Vandalized pro-life sign

Signs erected around South Dakota encouraging support for the state’s Referred Law 6, which was approved by the Legislature and signed by the governor last winter, have been vandalized in recent days, some with suggestions of horrific violence.

“The people who did this do not stand up for women like me,” said Kayla Brandt, a spokeswoman. “Vandalism like that reminds me that the pro-abortion movement didn’t care about me when I was facing an unplanned pregnancy. And they still don’t care about women like me now.”

Officials with VoteYesForLife, who are campaigning in support of the state law, which effectively bans abortions, said hundreds of signs around the state have been vandalized with spray painted words and images of coat hangers.

Property owners where the signs were located were encouraged to file police reports, according to campaign spokeswoman Kimberly Martinez.

“We want to keep our eye on the goal,” she said. “When this happens it usually means you’re being effective, and getting the message to the people.”

Planned Parenthood, which runs the only abortion business in the state, and others are staging an $8 million campaign to try to convince the almost 800,000 voters in the bucolic state to overturn the work of their Legislature and governor.

Vandalized pro-life sign

In a statement out of Washington, D.C., leaders with the American Life League said the abortion supporters “have taken the low road.”

“We’re disgusted with the illegal and destructive activity that is taking place,” said Phil Eddy, outreach coordinator for ALL. “Unfortunately, we should not be surprised at these incidents considering the fact that the vandals are wreaking havoc in the name of abortion – the epitome of violence.”

Eddy and other pro-life activists have seen first-hand the vandalism as they work on the scene to protect the state’s Women’s Health and Human Life Protection Act.

“Abortion advocates know they are losing the battle and are resorting to vicious means to try and dissuade public opinion away from the truth,” said Eddy. “In Rapid City and Sioux Falls alone, we have seen hundreds of Vote Yes for Life signs defaced, burned and stolen.

“We have seen pro-life volunteers’ cars vandalized and wooden crosses on church property destroyed. We have seen both a Catholic high school and Catholic church spray-painted with pro-abortion slogans. Most troubling is the fact that not one pro-abortion group, or media outlet, has publicly condemned these attacks.”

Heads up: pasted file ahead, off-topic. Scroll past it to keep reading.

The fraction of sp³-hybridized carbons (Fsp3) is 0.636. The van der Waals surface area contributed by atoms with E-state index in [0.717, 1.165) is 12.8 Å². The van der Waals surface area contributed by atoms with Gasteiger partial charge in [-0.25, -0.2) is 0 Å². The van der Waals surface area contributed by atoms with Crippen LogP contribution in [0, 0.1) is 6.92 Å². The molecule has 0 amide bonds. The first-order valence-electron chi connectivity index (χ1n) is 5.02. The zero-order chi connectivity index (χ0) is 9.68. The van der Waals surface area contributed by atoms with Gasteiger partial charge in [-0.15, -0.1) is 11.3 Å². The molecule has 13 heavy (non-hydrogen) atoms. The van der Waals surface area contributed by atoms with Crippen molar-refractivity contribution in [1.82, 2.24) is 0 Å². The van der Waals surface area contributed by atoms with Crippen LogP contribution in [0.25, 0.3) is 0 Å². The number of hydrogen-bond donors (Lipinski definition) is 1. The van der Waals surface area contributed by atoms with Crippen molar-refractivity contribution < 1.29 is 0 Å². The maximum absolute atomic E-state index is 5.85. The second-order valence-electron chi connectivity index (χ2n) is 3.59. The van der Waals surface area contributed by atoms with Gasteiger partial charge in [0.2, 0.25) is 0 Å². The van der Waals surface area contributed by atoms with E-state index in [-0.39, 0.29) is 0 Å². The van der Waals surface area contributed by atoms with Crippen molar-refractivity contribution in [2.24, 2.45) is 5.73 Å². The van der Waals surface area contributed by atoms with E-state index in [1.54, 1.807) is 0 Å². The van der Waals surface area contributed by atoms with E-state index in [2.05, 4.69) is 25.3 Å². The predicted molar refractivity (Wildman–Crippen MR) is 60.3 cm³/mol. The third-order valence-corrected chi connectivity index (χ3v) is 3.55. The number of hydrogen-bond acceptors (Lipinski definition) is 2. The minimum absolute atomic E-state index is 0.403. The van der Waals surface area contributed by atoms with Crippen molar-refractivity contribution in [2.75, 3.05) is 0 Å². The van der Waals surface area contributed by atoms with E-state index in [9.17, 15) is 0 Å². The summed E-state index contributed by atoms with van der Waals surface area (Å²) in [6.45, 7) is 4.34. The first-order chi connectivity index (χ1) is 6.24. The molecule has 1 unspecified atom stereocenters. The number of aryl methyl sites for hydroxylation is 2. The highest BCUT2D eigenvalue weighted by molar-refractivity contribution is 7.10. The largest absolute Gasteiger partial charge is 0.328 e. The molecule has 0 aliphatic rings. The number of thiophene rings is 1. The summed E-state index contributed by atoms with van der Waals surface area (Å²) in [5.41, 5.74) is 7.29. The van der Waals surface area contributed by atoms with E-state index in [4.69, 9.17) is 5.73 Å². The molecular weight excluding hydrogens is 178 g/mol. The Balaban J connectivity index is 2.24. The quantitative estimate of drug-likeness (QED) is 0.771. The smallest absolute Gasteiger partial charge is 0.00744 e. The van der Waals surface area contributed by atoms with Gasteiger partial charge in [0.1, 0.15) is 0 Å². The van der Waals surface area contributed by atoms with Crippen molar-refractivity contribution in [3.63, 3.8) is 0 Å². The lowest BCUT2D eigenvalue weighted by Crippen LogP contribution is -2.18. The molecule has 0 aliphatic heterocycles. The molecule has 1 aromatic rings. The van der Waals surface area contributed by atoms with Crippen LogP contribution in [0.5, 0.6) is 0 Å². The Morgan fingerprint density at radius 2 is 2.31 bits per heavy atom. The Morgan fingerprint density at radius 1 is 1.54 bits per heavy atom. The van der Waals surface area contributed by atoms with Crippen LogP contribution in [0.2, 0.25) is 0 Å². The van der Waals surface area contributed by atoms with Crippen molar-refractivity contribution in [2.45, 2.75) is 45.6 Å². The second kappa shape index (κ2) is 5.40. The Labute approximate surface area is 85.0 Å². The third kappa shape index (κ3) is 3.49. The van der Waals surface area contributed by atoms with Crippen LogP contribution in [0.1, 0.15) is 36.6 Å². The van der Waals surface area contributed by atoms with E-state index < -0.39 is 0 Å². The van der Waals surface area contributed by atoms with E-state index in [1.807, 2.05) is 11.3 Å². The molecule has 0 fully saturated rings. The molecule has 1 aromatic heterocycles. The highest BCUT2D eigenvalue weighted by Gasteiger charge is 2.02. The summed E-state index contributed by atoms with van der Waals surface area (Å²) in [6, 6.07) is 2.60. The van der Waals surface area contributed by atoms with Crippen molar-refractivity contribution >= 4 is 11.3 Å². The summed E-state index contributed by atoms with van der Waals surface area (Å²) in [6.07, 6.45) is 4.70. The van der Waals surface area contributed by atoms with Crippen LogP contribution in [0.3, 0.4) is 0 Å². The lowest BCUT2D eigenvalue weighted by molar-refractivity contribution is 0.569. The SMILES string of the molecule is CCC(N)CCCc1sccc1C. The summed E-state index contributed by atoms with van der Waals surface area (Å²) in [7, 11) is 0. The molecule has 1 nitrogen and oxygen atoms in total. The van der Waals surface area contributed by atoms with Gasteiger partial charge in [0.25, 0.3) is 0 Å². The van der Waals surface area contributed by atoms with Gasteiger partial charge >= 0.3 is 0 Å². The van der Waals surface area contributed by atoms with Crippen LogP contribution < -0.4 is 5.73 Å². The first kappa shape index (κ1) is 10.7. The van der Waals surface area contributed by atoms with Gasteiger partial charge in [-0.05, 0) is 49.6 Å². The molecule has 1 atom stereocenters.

Eddy said one of the more outrageous incidents occurred when a number of the Vote Yes for Life signs were vandalized with images spray-painted with a stencil. The top of the stencil had an outline of a baby in the womb (approximately 10 weeks of age) complete with an umbilical cord. Under the baby’s outline was the two-word slogan – “Eat Babies.”

“These desperate and downright dangerous tactics certainly prove that abortion proponents recognize that, despite their propaganda campaign, the truth is winning,” said Eddy.

“It is time to move forward with this momentum and vote yes on Referred Law 6 to protect every child from the violence of abortion.”

The estimated 800 or so abortions done in the state each year – all by abortionists flown in from out of state since no physician in South Dakota will perform the procedure – are relatively insignificant to the precedent that could be set, officials say.

Abortion opponents note they know of representatives from campaigns in about a dozen other states who have been watching the situation, to see if they could and should launch their own statewide campaigns.

The longterm goal goes way beyond overturning Roe vs. Wade, officials say, because that would simply lift federal restrictions on abortion limits, and turn that responsibility back to the states.

The plan has been endorsed by the 17,000-member Christian Medical Association as well as a Democratic organization

South Dakota’s Referred Law 6, which was approved by state lawmakers last winter and signed into law by the governor, simply bans abortions. But it was referred to a vote of the people under the challenge procedures in that state and South Dakotans on Nov. 7 will be making a life-or-death decision on what pro-life organizers call the best legislative proposal on abortion since the 1973 Blackmun ruling in the U.S. Supreme Court struck down state limits on the fatal procedure.

Lawmakers in South Dakota spent months researching the issue before approving the ban, which was challenged by Planned Parenthood, the biggest provider in the U.S. abortion industry and recipient of $272 million in federal funds this year.

Lawmakers attached a 72-page report to the legislation that outlined the state of medical knowledge, citations of ethics experts, the studies showing the impact of abortion on society, and other information, and then in a bipartisan effort, approved the law.

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